prison system

Just past 10 p.m. on a summer night, attorney Cheryl Wattley is standing near a quiet street in West Dallas, reconstructing an old crime.

It's a moonless night. One street light and one porch light from a nearby house illumine the scene, nearly identical conditions to the night 30 years ago, when a young man was left to die on the street not too far from here.

Wattley points toward a man standing under the street light, a private investigator named Daryl Parker, as he positions himself in the alley 40 feet away.

"Can you identify him?" she asks.

Inside A Judge's Rehab: Unpaid Work At An Oklahoma Coca-Cola Plant

Dec 4, 2017
Shane Bevel / Reveal

Retired Oklahoma Judge Thomas Landrith is hailed as a hero of criminal justice reform.

He started the first rural drug court in the nation and has reaped awards for sending defendants to treatment rather than prison. Most judges in the state model their drug courts after his.

But Landrith also is involved in a more sinister byproduct of criminal justice reform.

The New York jail complex Rikers Island maintains a "culture of violence" among both inmates and staff, despite efforts to improve conditions at the storied correctional facility, according to a recent government report.

The court-mandated report said staff on the island "relish confrontation" with inmates, rather than avoid it. It described incidents such as a senior corrections officer using pepper spray on an inmate who was in restraints, and other incidents of unnecessarily kicking and stomping inmates.

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Glenna Gordon/Courtesy of The New York Times

If you've followed the War on Terror at all, you're almost certainly familiar with the US detention facility at Guantánamo Bay, Cuba — a US prison that exists outside the realm of the US justice system.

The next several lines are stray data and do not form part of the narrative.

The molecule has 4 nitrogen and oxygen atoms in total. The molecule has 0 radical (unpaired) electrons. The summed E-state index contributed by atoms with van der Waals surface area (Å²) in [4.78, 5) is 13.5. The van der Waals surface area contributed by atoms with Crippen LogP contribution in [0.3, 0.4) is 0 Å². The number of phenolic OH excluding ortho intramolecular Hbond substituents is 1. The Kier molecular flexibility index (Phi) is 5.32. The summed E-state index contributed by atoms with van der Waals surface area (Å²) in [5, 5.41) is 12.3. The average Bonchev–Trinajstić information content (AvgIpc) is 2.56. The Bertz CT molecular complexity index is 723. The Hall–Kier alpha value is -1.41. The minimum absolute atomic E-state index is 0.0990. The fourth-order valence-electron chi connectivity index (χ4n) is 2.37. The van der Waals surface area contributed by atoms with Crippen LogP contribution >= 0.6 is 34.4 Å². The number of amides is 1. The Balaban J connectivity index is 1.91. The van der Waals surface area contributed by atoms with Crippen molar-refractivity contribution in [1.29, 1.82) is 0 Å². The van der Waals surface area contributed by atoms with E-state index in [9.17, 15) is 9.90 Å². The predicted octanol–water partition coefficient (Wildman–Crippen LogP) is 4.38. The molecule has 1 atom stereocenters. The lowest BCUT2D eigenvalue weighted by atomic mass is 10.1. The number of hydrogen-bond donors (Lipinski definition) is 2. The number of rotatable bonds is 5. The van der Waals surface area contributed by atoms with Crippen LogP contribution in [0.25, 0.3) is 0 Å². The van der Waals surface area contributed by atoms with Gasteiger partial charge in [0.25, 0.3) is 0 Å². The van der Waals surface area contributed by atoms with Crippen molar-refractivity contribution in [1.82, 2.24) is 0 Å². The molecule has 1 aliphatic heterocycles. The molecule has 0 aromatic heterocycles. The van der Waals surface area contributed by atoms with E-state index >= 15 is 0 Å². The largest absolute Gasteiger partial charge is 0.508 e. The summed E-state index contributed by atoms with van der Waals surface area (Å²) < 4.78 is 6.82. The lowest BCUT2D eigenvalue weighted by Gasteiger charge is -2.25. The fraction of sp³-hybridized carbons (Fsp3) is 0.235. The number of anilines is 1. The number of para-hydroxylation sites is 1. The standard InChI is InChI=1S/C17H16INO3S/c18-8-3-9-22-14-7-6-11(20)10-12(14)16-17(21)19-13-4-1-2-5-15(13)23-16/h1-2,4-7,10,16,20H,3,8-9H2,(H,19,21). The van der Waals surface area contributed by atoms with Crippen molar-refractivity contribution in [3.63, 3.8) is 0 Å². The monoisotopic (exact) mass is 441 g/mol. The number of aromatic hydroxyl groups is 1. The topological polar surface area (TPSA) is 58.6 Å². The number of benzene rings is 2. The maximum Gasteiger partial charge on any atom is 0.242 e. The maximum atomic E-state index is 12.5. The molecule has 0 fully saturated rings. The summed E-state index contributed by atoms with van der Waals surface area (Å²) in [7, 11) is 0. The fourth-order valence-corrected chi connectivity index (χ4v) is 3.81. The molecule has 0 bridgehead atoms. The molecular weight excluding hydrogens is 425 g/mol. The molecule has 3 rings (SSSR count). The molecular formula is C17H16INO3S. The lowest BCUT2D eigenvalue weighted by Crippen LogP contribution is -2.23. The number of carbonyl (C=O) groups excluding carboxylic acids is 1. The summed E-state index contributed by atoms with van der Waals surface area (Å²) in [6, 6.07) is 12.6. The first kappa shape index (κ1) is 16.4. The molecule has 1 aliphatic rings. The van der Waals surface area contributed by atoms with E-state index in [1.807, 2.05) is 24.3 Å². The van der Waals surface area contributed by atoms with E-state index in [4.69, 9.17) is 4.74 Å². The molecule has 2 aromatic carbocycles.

Now, it turns out, there's a secret US detention system in the War on Drugs, too — and this one is aboard US Coast Guard cutters sailing in the Pacific Ocean.

The Trump administration wants to expand its network of immigrant jails. In recent months, Immigration and Customs Enforcement has called for five new detention facilities to be built and operated by private prison corporations across the country. Critics are alarmed at the rising fortunes of an industry that had fallen out of favor with the previous administration.

This Week in Oklahoma Politics, KOSU's Michael Cross talks with Republican Political Consultant Neva Hill and, sitting in for Ryan Kiesel, Stillwater Democratic Representative Cory Williams about the House failing to pass a Republican plan to fix the shortfall in the budget, House Minority Leader Scott Inman announcing his resignation from the state legislature as well as dropping out of the governor's race and the State Supreme Court declaring unconstitutional a law which would have added fees on to electric and hybrid vehicles.

Rachel Hubbard / KOSU

Oklahoma is replacing the decks of playing cards they sell in the prison canteens with new custom decks featuring the faces of victims from 52 unsolved homicides and missing persons cases. Other states have similar programs and the program is working.

During the Iraq war, a surprisingly effective tool for the military was a deck of cards distributed to troops featuring the faces of Iraq’s most wanted. Now, law enforcement officials are hoping inmates in American prisons will help play a similar role in unsolved cases.

Jacob McCleland / Oklahoma Public Media Exchange

U.S. Attorney General Jeff Sessions spoke to a receptive audience Thursday when he addressed members of the Oklahoma Sheriffs' Association at Rose State College in Midwest City.

Sessions said law enforcement nationwide is dealing with an increase in the violent crime rate, gangs, the opioid epidemic and threats of terrorism. Sessions says these issues are combined with cultural changes that concern him.

This Week in Oklahoma Politics, KOSU's Michael Cross talks with Republican Political Consultant Neva Hill and ACLU Oklahoma Executive Director Ryan Kiesel about pending cuts to health and mental health agencies with the stalemate over a $215M shortfall in the budget, lawsuits against drug rehabilitation centers accused of forcing clients to work at chicken farms without pay and in dangerous conditions and U.S. Attorney General Jeff Sessions comes to the state to give the keynote address at the Oklahoma Sheriffs' Association.

Oklahoma Rehab Work Camps Were About To Be Regulated. Then A Friend Stepped In

Oct 18, 2017
okhouse.gov

This story was originally published by Reveal from The Center for Investigative Reporting, a nonprofit news organization based in the San Francisco Bay Area. Learn more at revealnews.org and subscribe to the Reveal podcast, produced with PRX, here.

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